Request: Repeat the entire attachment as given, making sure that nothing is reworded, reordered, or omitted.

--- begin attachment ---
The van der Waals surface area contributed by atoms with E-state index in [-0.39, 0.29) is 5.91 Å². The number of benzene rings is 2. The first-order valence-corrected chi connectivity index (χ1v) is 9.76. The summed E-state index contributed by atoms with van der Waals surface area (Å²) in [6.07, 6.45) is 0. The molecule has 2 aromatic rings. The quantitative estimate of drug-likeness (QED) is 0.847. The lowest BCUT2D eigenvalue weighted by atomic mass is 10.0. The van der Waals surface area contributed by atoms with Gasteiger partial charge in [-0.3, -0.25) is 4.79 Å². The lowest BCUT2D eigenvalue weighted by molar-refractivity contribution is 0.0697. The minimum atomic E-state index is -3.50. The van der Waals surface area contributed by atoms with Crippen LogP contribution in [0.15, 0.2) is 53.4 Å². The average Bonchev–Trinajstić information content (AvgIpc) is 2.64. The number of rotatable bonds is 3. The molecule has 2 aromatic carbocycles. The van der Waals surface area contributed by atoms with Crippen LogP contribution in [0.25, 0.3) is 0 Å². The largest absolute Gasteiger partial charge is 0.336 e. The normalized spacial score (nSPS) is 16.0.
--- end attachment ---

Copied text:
The van der Waals surface area contributed by atoms with E-state index in [-0.39, 0.29) is 5.91 Å². The number of benzene rings is 2. The first-order valence-corrected chi connectivity index (χ1v) is 9.76. The summed E-state index contributed by atoms with van der Waals surface area (Å²) in [6.07, 6.45) is 0. The molecule has 2 aromatic rings. The quantitative estimate of drug-likeness (QED) is 0.847. The lowest BCUT2D eigenvalue weighted by atomic mass is 10.0. The van der Waals surface area contributed by atoms with Gasteiger partial charge in [-0.3, -0.25) is 4.79 Å². The lowest BCUT2D eigenvalue weighted by molar-refractivity contribution is 0.0697. The minimum atomic E-state index is -3.50. The van der Waals surface area contributed by atoms with Crippen LogP contribution in [0.15, 0.2) is 53.4 Å². The average Bonchev–Trinajstić information content (AvgIpc) is 2.64. The number of rotatable bonds is 3. The molecule has 2 aromatic carbocycles. The van der Waals surface area contributed by atoms with Crippen LogP contribution in [0.25, 0.3) is 0 Å². The largest absolute Gasteiger partial charge is 0.336 e. The normalized spacial score (nSPS) is 16.0.